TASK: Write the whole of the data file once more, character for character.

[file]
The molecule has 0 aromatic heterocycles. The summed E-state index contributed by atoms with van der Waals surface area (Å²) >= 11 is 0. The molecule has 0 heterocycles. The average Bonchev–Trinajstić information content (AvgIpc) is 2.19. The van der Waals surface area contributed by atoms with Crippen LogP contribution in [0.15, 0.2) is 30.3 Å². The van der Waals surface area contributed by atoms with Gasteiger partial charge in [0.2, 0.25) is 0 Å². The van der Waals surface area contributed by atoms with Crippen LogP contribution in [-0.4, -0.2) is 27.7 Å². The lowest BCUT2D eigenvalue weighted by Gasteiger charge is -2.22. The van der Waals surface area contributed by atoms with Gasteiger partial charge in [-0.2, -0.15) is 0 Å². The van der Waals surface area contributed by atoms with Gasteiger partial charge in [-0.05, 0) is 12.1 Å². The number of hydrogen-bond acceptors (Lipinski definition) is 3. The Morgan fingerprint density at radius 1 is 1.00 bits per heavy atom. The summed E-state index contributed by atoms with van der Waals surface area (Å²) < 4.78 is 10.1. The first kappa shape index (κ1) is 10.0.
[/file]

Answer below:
The molecule has 0 aromatic heterocycles. The summed E-state index contributed by atoms with van der Waals surface area (Å²) >= 11 is 0. The molecule has 0 heterocycles. The average Bonchev–Trinajstić information content (AvgIpc) is 2.19. The van der Waals surface area contributed by atoms with Crippen LogP contribution in [0.15, 0.2) is 30.3 Å². The van der Waals surface area contributed by atoms with Gasteiger partial charge in [0.2, 0.25) is 0 Å². The van der Waals surface area contributed by atoms with Crippen LogP contribution in [-0.4, -0.2) is 27.7 Å². The lowest BCUT2D eigenvalue weighted by Gasteiger charge is -2.22. The van der Waals surface area contributed by atoms with Gasteiger partial charge in [-0.2, -0.15) is 0 Å². The van der Waals surface area contributed by atoms with Gasteiger partial charge in [-0.05, 0) is 12.1 Å². The number of hydrogen-bond acceptors (Lipinski definition) is 3. The Morgan fingerprint density at radius 1 is 1.00 bits per heavy atom. The summed E-state index contributed by atoms with van der Waals surface area (Å²) < 4.78 is 10.1. The first kappa shape index (κ1) is 10.0.